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Brazilian farmers will likely spend more money on soybean farming in the coming season as the U.S.-China trade war continues to leave room for the South American powerhouse to increase its grip on the title of world’s biggest exporter of the oilseed.
Crop-nutrient giants Mosaic Co. and Yara International ASA expect fertilizer deliveries to Brazilian producers will reach a record. Planting in the country starts in September and most of the sales for the coming season have already been made, underscoring the confidence in the forecasts.
Brazil has benefited from China’s yearlong trade dispute with the U.S., the second-biggest soybean exporter. A spring deluge that threatened crops in the U.S. Midwest gave the South American country an added advantage.
While not providing an outlook for Mosaic’s sales, Eduardo Monteiro, the company’s supply director in Brazil, forecasts that deliveries will rise 2.8% this year to 36.5 million metric tons. The gain will come as farmers spend more to help ensure a good harvest and as soy plantings climb by about 0.8%, he said, estimating that producers have already bought about 80% of the fertilizer they need.
“Farmers are in a good mood after a record corn harvest, profitable soybean prices and good prospects for shipments amid the ongoing trade war and weather issues in the U.S.,” Monteiro said in a telephone interview.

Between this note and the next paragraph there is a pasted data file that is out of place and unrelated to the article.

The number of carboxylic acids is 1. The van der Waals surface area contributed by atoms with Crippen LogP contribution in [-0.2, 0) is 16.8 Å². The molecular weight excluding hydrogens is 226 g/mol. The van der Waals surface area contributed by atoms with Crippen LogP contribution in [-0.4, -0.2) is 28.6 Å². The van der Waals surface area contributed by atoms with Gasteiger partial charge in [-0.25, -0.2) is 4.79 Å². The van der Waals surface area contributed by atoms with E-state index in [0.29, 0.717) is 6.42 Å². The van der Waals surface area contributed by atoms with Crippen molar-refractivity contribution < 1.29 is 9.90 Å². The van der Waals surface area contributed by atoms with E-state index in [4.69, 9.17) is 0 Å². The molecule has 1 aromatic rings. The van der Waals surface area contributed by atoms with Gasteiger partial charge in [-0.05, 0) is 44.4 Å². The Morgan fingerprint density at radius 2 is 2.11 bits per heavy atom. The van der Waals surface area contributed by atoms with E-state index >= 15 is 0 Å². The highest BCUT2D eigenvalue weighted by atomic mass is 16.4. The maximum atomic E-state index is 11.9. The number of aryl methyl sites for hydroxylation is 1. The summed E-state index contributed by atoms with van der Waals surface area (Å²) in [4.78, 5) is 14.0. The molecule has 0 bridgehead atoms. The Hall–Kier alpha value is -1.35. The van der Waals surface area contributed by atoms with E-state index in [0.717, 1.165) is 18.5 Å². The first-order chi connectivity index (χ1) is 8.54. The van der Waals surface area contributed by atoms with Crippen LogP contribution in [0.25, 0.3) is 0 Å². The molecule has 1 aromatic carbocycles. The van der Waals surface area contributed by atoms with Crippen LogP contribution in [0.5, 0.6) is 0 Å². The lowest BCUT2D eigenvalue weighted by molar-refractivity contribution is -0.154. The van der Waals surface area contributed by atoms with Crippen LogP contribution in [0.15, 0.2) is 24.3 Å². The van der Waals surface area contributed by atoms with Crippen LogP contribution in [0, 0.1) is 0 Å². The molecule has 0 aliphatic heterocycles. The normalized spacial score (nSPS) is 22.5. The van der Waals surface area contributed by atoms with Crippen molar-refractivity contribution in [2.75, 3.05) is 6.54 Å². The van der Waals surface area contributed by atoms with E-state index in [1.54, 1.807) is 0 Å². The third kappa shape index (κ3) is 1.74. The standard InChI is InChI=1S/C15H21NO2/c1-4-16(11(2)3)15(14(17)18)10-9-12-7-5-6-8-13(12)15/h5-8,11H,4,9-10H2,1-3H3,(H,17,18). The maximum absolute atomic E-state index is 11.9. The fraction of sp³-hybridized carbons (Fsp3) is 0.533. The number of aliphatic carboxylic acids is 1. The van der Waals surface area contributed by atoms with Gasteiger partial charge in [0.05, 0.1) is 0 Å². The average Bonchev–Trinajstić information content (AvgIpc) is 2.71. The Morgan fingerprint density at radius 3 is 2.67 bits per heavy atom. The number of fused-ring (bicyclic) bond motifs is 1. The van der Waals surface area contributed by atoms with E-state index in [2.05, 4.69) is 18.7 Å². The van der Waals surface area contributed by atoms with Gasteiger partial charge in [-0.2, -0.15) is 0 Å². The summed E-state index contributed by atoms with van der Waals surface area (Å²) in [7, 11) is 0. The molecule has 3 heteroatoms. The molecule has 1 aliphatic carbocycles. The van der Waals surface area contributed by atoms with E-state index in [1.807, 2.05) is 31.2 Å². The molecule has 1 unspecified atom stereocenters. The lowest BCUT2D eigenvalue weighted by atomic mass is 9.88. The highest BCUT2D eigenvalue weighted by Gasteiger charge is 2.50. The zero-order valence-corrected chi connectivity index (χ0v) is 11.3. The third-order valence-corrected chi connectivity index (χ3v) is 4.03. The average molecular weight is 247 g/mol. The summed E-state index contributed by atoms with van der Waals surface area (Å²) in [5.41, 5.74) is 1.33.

Yara expects Brazil’s soybean planted area to rise by 2.5% this season as farmers divert pastureland and sugar-cane areas to the oilseed. That will lead fertilizer demand to increase by more than 2% in 2019, according to Cleiton Vargas, the company’s sales and marketing vice president in Brazil.
“Fertilizer demand remains promising amid uncertainties over the trade war between China and the U.S.,” Vargas said by email.
Even as the amount of fertilizer deliveries should reach an all-time-high, the growth pace is starting to slow. The forecasts from Yara and Mosaic, which together account for about half of Brazil’s fertilizer sales, are below last year’s increase of about 3% reported by the industry group Anda.
Demand was slower than usual in March and April, and it’s still sluggish for this time of the year due to rising fertilizer prices in the country, according to Simone Correa, a market analyst at GlobalFert consultancy. She expects deliveries to increase between 1% and 1.5% this year.
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